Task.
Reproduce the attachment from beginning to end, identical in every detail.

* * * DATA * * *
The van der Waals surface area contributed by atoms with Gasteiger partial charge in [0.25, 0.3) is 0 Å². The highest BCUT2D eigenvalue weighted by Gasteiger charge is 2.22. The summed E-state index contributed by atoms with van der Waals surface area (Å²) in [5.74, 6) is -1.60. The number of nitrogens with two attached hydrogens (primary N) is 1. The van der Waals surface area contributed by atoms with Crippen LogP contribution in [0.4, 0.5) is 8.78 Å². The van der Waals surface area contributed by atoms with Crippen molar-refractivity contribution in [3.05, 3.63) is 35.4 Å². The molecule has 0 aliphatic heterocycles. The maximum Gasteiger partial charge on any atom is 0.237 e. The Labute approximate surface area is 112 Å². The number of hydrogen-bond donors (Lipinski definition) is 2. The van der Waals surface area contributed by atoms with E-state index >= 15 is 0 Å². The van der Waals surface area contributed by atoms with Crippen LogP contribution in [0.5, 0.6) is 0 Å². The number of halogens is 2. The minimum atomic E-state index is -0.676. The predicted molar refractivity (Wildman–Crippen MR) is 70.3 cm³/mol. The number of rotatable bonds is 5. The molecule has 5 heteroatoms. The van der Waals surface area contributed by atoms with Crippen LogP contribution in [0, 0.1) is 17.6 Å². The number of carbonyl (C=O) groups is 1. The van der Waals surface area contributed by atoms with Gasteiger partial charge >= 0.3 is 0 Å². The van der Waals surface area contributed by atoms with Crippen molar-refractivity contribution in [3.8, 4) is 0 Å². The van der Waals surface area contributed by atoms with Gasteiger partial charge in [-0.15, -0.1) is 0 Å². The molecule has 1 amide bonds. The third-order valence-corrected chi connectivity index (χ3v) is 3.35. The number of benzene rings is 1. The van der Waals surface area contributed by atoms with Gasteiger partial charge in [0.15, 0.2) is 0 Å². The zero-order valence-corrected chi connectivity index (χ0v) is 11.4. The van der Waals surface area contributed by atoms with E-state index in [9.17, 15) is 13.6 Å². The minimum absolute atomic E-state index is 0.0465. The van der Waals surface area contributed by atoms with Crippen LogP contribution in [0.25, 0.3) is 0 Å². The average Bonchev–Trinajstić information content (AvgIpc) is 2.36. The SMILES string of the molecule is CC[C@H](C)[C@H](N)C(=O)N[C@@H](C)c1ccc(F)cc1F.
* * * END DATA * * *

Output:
The van der Waals surface area contributed by atoms with Gasteiger partial charge in [0.25, 0.3) is 0 Å². The highest BCUT2D eigenvalue weighted by Gasteiger charge is 2.22. The summed E-state index contributed by atoms with van der Waals surface area (Å²) in [5.74, 6) is -1.60. The number of nitrogens with two attached hydrogens (primary N) is 1. The van der Waals surface area contributed by atoms with Crippen LogP contribution in [0.4, 0.5) is 8.78 Å². The van der Waals surface area contributed by atoms with Crippen molar-refractivity contribution in [3.05, 3.63) is 35.4 Å². The molecule has 0 aliphatic heterocycles. The maximum Gasteiger partial charge on any atom is 0.237 e. The Labute approximate surface area is 112 Å². The number of hydrogen-bond donors (Lipinski definition) is 2. The van der Waals surface area contributed by atoms with E-state index >= 15 is 0 Å². The van der Waals surface area contributed by atoms with Crippen LogP contribution in [0.5, 0.6) is 0 Å². The number of halogens is 2. The minimum atomic E-state index is -0.676. The predicted molar refractivity (Wildman–Crippen MR) is 70.3 cm³/mol. The number of rotatable bonds is 5. The molecule has 5 heteroatoms. The van der Waals surface area contributed by atoms with Crippen LogP contribution in [0, 0.1) is 17.6 Å². The number of carbonyl (C=O) groups is 1. The van der Waals surface area contributed by atoms with Gasteiger partial charge >= 0.3 is 0 Å². The van der Waals surface area contributed by atoms with Crippen molar-refractivity contribution in [3.8, 4) is 0 Å². The van der Waals surface area contributed by atoms with Gasteiger partial charge in [-0.15, -0.1) is 0 Å². The molecule has 1 amide bonds. The third-order valence-corrected chi connectivity index (χ3v) is 3.35. The number of benzene rings is 1. The van der Waals surface area contributed by atoms with Gasteiger partial charge in [0.15, 0.2) is 0 Å². The zero-order valence-corrected chi connectivity index (χ0v) is 11.4. The van der Waals surface area contributed by atoms with E-state index in [9.17, 15) is 13.6 Å². The minimum absolute atomic E-state index is 0.0465. The van der Waals surface area contributed by atoms with Crippen LogP contribution in [0.25, 0.3) is 0 Å². The average Bonchev–Trinajstić information content (AvgIpc) is 2.36. The SMILES string of the molecule is CC[C@H](C)[C@H](N)C(=O)N[C@@H](C)c1ccc(F)cc1F.